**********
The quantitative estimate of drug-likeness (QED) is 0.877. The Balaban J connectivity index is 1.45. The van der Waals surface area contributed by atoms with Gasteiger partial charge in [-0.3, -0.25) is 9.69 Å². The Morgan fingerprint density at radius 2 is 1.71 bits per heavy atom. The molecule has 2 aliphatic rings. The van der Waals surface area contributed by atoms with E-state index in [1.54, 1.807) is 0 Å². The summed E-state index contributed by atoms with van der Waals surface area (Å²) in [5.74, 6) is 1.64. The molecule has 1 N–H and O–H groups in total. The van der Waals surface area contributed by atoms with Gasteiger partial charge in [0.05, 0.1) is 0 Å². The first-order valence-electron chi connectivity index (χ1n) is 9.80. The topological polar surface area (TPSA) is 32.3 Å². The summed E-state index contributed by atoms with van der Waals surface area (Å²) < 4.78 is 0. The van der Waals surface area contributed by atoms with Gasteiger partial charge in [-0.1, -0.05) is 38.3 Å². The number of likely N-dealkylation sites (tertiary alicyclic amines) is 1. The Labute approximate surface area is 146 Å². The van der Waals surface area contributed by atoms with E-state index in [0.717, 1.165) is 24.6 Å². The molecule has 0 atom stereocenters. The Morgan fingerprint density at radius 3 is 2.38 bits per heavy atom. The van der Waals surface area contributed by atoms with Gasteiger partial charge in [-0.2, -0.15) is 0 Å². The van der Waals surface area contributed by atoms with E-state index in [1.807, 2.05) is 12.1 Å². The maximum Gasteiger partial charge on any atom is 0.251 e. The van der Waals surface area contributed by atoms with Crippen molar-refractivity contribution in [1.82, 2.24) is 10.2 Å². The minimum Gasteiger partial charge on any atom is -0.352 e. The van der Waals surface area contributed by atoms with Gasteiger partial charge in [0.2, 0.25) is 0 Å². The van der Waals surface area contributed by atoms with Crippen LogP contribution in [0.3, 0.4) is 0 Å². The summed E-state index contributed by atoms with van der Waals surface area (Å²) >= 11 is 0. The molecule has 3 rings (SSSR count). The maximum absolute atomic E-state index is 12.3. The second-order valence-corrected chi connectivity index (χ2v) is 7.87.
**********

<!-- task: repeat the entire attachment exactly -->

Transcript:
The quantitative estimate of drug-likeness (QED) is 0.877. The Balaban J connectivity index is 1.45. The van der Waals surface area contributed by atoms with Gasteiger partial charge in [-0.3, -0.25) is 9.69 Å². The Morgan fingerprint density at radius 2 is 1.71 bits per heavy atom. The molecule has 2 aliphatic rings. The van der Waals surface area contributed by atoms with E-state index in [1.54, 1.807) is 0 Å². The summed E-state index contributed by atoms with van der Waals surface area (Å²) in [5.74, 6) is 1.64. The molecule has 1 N–H and O–H groups in total. The van der Waals surface area contributed by atoms with Gasteiger partial charge in [0.05, 0.1) is 0 Å². The first-order valence-electron chi connectivity index (χ1n) is 9.80. The topological polar surface area (TPSA) is 32.3 Å². The summed E-state index contributed by atoms with van der Waals surface area (Å²) < 4.78 is 0. The van der Waals surface area contributed by atoms with Gasteiger partial charge in [-0.1, -0.05) is 38.3 Å². The number of likely N-dealkylation sites (tertiary alicyclic amines) is 1. The Labute approximate surface area is 146 Å². The van der Waals surface area contributed by atoms with E-state index in [0.717, 1.165) is 24.6 Å². The molecule has 0 atom stereocenters. The Morgan fingerprint density at radius 3 is 2.38 bits per heavy atom. The van der Waals surface area contributed by atoms with Gasteiger partial charge in [-0.2, -0.15) is 0 Å². The van der Waals surface area contributed by atoms with E-state index in [1.807, 2.05) is 12.1 Å². The maximum Gasteiger partial charge on any atom is 0.251 e. The van der Waals surface area contributed by atoms with Crippen molar-refractivity contribution in [1.82, 2.24) is 10.2 Å². The minimum Gasteiger partial charge on any atom is -0.352 e. The van der Waals surface area contributed by atoms with Gasteiger partial charge in [0.2, 0.25) is 0 Å². The van der Waals surface area contributed by atoms with Crippen LogP contribution in [0.3, 0.4) is 0 Å². The summed E-state index contributed by atoms with van der Waals surface area (Å²) >= 11 is 0. The molecule has 3 rings (SSSR count). The maximum absolute atomic E-state index is 12.3. The second-order valence-corrected chi connectivity index (χ2v) is 7.87.